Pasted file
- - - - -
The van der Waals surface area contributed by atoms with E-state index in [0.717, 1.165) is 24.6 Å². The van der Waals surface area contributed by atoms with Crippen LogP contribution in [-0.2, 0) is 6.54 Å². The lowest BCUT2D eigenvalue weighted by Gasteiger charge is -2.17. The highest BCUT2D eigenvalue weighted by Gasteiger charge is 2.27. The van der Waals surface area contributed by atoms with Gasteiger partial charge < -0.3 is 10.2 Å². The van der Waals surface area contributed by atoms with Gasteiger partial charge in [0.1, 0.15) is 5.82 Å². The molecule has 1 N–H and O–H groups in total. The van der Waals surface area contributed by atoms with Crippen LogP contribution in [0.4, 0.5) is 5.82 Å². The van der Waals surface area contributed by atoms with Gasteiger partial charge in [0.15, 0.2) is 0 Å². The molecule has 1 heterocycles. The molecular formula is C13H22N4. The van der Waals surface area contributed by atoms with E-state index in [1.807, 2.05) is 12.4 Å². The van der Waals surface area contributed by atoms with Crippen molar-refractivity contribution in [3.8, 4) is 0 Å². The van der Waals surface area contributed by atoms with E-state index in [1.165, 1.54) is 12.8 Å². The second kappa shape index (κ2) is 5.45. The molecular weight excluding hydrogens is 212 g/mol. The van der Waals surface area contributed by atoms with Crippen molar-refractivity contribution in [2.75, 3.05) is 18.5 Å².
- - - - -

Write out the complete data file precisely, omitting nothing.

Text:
The van der Waals surface area contributed by atoms with E-state index in [0.717, 1.165) is 24.6 Å². The van der Waals surface area contributed by atoms with Crippen LogP contribution in [-0.2, 0) is 6.54 Å². The lowest BCUT2D eigenvalue weighted by Gasteiger charge is -2.17. The highest BCUT2D eigenvalue weighted by Gasteiger charge is 2.27. The van der Waals surface area contributed by atoms with Gasteiger partial charge < -0.3 is 10.2 Å². The van der Waals surface area contributed by atoms with Gasteiger partial charge in [0.1, 0.15) is 5.82 Å². The molecule has 1 N–H and O–H groups in total. The van der Waals surface area contributed by atoms with Crippen LogP contribution in [0.4, 0.5) is 5.82 Å². The van der Waals surface area contributed by atoms with Gasteiger partial charge in [0.15, 0.2) is 0 Å². The molecule has 1 heterocycles. The molecular formula is C13H22N4. The van der Waals surface area contributed by atoms with E-state index in [1.807, 2.05) is 12.4 Å². The van der Waals surface area contributed by atoms with Crippen molar-refractivity contribution in [3.8, 4) is 0 Å². The van der Waals surface area contributed by atoms with E-state index in [1.165, 1.54) is 12.8 Å². The second kappa shape index (κ2) is 5.45. The molecular weight excluding hydrogens is 212 g/mol. The van der Waals surface area contributed by atoms with Crippen molar-refractivity contribution in [2.75, 3.05) is 18.5 Å².